W3C home > Mailing lists > Public > public-fixing-appcache@w3.org > September 2012

Re: How will regular users know which web apps work offline?

From: Andrew Betts <andrew.betts@ft.com>
Date: Sat, 1 Sep 2012 13:35:08 +0100
Message-ID: <CAC_dz-fHye=vDmYoP+Ek6sgBmgEmN_ncbKN9ho02OaycmXwb1A@mail.gmail.com>
To: Patrick Gillespie <patorjk@gmail.com>
Cc: public-fixing-appcache@w3.org
> I wonder if it would make sense for the manifest to store metadata about the
> installed application - like it's name, an icon, and a description, so that
> browsers could provide an area where users could browse their offline
> applications for when they didn't have an internet connection? I think this
> would have benefit to users and lead to more people being aware of offline
> usage.

This is essentially what the Widgets spec is supposed to achieve.  See
here for an example of a widget configuration:

http://www.w3.org/TR/widgets/#example-configuration-document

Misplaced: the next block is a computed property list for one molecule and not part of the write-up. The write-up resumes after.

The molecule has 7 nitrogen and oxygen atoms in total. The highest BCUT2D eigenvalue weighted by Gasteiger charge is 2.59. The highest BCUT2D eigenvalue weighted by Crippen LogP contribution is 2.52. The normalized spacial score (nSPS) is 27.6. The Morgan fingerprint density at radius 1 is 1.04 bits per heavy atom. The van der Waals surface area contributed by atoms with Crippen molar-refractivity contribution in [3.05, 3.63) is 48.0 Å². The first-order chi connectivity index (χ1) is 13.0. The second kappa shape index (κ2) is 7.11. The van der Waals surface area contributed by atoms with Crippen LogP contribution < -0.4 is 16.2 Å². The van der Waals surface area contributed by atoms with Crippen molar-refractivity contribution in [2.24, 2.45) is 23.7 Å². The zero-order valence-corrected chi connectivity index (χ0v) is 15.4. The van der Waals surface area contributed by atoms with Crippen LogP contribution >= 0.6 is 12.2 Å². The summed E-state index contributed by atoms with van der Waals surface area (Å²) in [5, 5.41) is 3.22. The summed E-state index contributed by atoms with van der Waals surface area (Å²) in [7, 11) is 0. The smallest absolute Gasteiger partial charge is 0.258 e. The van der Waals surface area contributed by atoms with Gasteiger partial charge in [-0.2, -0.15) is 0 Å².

It makes sense to split packaging a website from providing offline
storage/caching technologies, since the two are different solutions to
different problems.  It's true that there is some crossover,
especially if a widget includes content in its package.  But the
widgets spec has its own problems, not least of which is a terrible
name.

Letting users know that your site will work when offline doesn't seem
like a terribly difficult problem to solve at the application level,
to be honest.  I think as a developer I'd rather browser vendors spend
their time on other stuff :-).  But it's certainly a fair point, and
does need to be considered as part of the UX of your app.

Cheers,

Andrew

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Received on Saturday, 1 September 2012 12:35:39 UTC

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